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I'm writing scala <-> java interop wrappers for Futures and I don't know the Right Way to implement scala.concurrent.Future.onComplete (http://www.scala-lang.org/api/current/index.html#scala.concurrent.Future). This probably works:

def onComplete[U](func: Try[T] => U)(implicit executor: ExecutionContext): Unit = {
  executor.execute(new Runnable {
    @tailrec
    def run = value match {
      case Some(t) => func(t)
      case None => { Thread.sleep(100); run }
    }
  })
}

but Asynchronous IO in Scala with futures suggests that when I have to block I should pass the relevant part of the code to scala.concurrent.blocking to let the ExecutionContext know what's up. The problem is that when I surround the value match{...} with blocking {} it's no longer a tail call.

What's the proverbial right way to do this?

Edit: for completeness here is the entire wrapping class:

class JavaFutureWrapper[T](val jf: java.util.concurrent.Future[T]) extends scala.concurrent.Future[T] {
  def isCompleted = jf.isDone

  def result(atMost: Duration)(implicit permit: CanAwait): T =
    atMost match { case Duration(timeout, units) => jf.get(timeout, units) }

  def onComplete[U](func: Try[T] => U)(implicit executor: ExecutionContext): Unit = {
    executor.execute(new Runnable {
      @tailrec
      def run = value match {
        case Some(t) => func(t)
        case None => { Thread.sleep(100); run }
      }
    })
  }

  def ready(atMost: Duration)(implicit permit: CanAwait): this.type = atMost match {
    case Duration(timeout, units) => {
      jf.get(timeout, units)
      this
    }
  }

  def value: Option[Try[T]] = (jf.isCancelled, jf.isDone) match {
    case (true, _) => Some(Failure(new Exception("Execution was cancelled!")))
    case (_, true) => Some(Success(jf.get))
    case _ => None
  }
}
share|improve this question
    
Can you indicate what is Java API? Where does value come from, for example? And why are you putting the thread to sleep for 100ms? In other words, where is your potentially blocking code? –  0__ Aug 21 '13 at 22:29
    
I've pasted the entire wrapping class for you. The sleep is to prevent tight looping as I poll for whether or not the java future is done yet. The whole run method will block until jf decides it is either done or canceled. –  teryret Aug 22 '13 at 1:03
1  
What if you only surround the Thread.sleep() with blocking? Another idea is to use a while instead of a recursive call. –  Luciano Aug 22 '13 at 12:12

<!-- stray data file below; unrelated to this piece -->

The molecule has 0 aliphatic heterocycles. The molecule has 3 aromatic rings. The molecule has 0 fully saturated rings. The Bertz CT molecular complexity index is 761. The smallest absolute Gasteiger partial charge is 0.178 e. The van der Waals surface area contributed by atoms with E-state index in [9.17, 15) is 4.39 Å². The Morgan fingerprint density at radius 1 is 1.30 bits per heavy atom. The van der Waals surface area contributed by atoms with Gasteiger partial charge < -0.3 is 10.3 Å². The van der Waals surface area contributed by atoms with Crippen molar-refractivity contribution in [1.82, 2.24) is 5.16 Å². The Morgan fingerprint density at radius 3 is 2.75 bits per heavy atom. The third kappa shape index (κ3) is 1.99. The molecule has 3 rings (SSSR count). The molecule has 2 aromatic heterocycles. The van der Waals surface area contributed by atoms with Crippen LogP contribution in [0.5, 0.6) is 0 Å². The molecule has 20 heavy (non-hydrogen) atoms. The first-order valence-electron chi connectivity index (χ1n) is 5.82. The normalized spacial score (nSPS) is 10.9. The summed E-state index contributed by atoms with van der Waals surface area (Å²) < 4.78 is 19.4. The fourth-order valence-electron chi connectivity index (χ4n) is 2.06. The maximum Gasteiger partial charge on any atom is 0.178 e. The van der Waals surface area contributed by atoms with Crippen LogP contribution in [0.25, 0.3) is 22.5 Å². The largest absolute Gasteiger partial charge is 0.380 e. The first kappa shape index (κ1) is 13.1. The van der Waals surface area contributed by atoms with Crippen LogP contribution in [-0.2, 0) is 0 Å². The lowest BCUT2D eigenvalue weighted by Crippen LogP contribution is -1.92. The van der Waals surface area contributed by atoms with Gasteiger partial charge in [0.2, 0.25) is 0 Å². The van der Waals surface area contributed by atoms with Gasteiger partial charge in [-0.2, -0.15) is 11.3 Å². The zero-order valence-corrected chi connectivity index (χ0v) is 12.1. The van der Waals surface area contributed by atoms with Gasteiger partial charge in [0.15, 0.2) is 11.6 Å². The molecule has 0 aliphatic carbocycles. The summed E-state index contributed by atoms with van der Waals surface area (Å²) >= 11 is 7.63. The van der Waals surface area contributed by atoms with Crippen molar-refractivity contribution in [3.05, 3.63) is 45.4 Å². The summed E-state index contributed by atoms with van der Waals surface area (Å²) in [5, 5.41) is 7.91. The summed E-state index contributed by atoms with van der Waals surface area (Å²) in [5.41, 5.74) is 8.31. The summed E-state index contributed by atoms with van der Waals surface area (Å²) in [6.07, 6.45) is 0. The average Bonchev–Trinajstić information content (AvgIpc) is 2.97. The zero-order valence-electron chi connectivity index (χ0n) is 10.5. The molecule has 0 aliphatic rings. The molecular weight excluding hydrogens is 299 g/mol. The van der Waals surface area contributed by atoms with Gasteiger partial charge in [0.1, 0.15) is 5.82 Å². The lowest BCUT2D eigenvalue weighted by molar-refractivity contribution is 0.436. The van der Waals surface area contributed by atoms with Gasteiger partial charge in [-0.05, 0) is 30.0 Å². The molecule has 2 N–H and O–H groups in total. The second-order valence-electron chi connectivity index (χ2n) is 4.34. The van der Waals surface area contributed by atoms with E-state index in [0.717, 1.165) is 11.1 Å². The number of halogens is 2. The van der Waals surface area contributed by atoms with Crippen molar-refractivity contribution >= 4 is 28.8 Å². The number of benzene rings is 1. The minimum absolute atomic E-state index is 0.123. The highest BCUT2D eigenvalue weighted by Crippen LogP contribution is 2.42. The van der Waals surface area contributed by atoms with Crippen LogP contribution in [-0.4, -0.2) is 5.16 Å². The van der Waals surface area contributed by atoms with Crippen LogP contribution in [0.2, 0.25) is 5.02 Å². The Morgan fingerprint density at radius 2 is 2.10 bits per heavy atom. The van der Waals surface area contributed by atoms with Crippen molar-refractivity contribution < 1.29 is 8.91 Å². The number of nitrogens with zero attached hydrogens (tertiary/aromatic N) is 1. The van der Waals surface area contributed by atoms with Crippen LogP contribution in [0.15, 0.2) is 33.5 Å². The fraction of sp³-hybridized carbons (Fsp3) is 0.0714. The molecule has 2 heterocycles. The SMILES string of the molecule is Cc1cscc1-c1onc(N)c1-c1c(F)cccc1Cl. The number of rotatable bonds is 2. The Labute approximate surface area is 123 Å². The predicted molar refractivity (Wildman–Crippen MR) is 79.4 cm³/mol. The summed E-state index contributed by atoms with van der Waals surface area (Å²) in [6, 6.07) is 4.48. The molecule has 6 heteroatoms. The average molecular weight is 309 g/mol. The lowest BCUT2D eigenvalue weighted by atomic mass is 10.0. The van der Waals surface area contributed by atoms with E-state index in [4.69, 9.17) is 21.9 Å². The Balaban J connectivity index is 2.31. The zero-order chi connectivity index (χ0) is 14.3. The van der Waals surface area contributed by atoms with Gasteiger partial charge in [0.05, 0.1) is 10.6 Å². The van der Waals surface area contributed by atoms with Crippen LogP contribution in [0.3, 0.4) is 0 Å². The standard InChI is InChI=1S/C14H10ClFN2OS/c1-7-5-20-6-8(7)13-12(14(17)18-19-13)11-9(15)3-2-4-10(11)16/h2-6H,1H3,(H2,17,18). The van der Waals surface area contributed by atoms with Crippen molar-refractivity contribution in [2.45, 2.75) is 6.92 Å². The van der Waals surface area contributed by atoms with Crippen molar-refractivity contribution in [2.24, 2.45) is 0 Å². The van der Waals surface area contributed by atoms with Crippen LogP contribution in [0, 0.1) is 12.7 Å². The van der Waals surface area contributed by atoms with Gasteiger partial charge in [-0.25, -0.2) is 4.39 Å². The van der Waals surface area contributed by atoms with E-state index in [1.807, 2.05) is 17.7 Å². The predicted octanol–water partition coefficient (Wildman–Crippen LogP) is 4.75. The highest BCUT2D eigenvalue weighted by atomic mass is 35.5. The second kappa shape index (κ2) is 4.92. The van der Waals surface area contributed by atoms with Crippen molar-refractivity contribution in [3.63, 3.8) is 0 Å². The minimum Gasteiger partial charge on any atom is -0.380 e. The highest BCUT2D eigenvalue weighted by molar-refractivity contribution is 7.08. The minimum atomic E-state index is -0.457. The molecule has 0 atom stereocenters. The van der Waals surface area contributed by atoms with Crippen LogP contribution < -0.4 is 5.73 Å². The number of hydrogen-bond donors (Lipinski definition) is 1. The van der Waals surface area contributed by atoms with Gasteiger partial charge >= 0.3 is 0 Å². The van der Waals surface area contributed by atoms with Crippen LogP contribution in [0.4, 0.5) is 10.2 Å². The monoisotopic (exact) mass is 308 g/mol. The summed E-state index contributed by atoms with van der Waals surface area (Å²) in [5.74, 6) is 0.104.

Oh snap, I hadn't thought of only surrounding the sleep, I think we may have a winner. ExecutionContexts should be smart enough to handle rapidly coming out of and then right back into blocking sections, right? –  teryret Aug 22 '13 at 15:30

2 Answers 2

I would just wait for the Java future to complete:

import scala.util.{Try, Success, Failure}
import scala.concurrent._
import java.util.concurrent.TimeUnit

class JavaFutureWrapper[T](val jf: java.util.concurrent.Future[T])
  extends scala.concurrent.Future[T] {
  ...

  def onComplete[U](func: Try[T] => U)(implicit executor: ExecutionContext): Unit =
    executor.execute(new Runnable {
      def run: Unit = {
        val result = Try(blocking(jf.get(Long.MaxValue, TimeUnit.MILLISECONDS)))
        func(result)
      }
    })
  ...
}
share|improve this answer
    
Oh, right, yeah, that's clearly the right answer, thanks! I've sent you an edit that simplifies the code a bit, once that's in I'll mark this one as the answer. –  teryret Aug 22 '13 at 15:47
    
The edit changes the meaning. You put the blocking around the execution of func. But it is the responsibility of func to declare whether it is doing something that blocks or not. So I think this version is correct, block only while waiting for jf to complete. –  0__ Aug 22 '13 at 16:00
    
Good point, here's another version of the edit that doesn't have that problem –  teryret Aug 22 '13 at 16:02
up vote 0 down vote accepted

Hmm, my edit to 0__ 's answer didn't get approved, so for the sake of future readers, here's the solution I'm going with (which is simplified from 0__'s)

def onComplete[U](func: Try[T] => U)(implicit executor: ExecutionContext): Unit = {
  executor.execute(new Runnable {
    def run = func(Try( blocking { jf.get } ))
  })
}
share|improve this answer
    
Yes, .get without timeout seems to wait indefinitely. –  0__ Aug 24 '13 at 12:33
    
Indefinitely as opposed to roughly 300 million years? Yeah, somehow I'm okay with that trade off. Plus if after 300 million years the future still hasn't arrived I'd expect onComplete to not indicate completion. –  teryret Aug 24 '13 at 17:30

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